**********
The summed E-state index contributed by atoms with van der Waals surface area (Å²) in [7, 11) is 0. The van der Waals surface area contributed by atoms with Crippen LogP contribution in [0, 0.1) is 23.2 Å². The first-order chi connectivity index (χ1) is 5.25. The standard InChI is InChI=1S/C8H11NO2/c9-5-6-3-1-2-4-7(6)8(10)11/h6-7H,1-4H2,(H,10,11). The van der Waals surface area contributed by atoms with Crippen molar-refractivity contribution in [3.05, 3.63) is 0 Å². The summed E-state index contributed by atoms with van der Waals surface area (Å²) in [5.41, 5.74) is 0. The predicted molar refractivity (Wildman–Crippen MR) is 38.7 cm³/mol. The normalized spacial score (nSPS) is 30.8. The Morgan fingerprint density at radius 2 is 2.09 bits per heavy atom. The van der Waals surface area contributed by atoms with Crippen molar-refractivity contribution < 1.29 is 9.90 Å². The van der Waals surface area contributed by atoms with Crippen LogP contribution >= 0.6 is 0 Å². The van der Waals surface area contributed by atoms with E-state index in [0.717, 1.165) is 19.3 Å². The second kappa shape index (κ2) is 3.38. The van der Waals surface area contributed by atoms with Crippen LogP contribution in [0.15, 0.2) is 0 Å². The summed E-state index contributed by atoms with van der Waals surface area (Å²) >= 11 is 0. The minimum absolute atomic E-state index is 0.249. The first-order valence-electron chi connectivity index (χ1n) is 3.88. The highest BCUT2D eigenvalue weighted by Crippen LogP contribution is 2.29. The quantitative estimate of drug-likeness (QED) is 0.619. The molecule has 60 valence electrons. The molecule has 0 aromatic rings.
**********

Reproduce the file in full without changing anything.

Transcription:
The summed E-state index contributed by atoms with van der Waals surface area (Å²) in [7, 11) is 0. The van der Waals surface area contributed by atoms with Crippen LogP contribution in [0, 0.1) is 23.2 Å². The first-order chi connectivity index (χ1) is 5.25. The standard InChI is InChI=1S/C8H11NO2/c9-5-6-3-1-2-4-7(6)8(10)11/h6-7H,1-4H2,(H,10,11). The van der Waals surface area contributed by atoms with Crippen molar-refractivity contribution in [3.05, 3.63) is 0 Å². The summed E-state index contributed by atoms with van der Waals surface area (Å²) in [5.41, 5.74) is 0. The predicted molar refractivity (Wildman–Crippen MR) is 38.7 cm³/mol. The normalized spacial score (nSPS) is 30.8. The Morgan fingerprint density at radius 2 is 2.09 bits per heavy atom. The van der Waals surface area contributed by atoms with Crippen molar-refractivity contribution < 1.29 is 9.90 Å². The van der Waals surface area contributed by atoms with Crippen LogP contribution >= 0.6 is 0 Å². The van der Waals surface area contributed by atoms with E-state index in [0.717, 1.165) is 19.3 Å². The second kappa shape index (κ2) is 3.38. The van der Waals surface area contributed by atoms with Crippen LogP contribution in [0.15, 0.2) is 0 Å². The summed E-state index contributed by atoms with van der Waals surface area (Å²) >= 11 is 0. The minimum absolute atomic E-state index is 0.249. The first-order valence-electron chi connectivity index (χ1n) is 3.88. The highest BCUT2D eigenvalue weighted by Crippen LogP contribution is 2.29. The quantitative estimate of drug-likeness (QED) is 0.619. The molecule has 60 valence electrons. The molecule has 0 aromatic rings.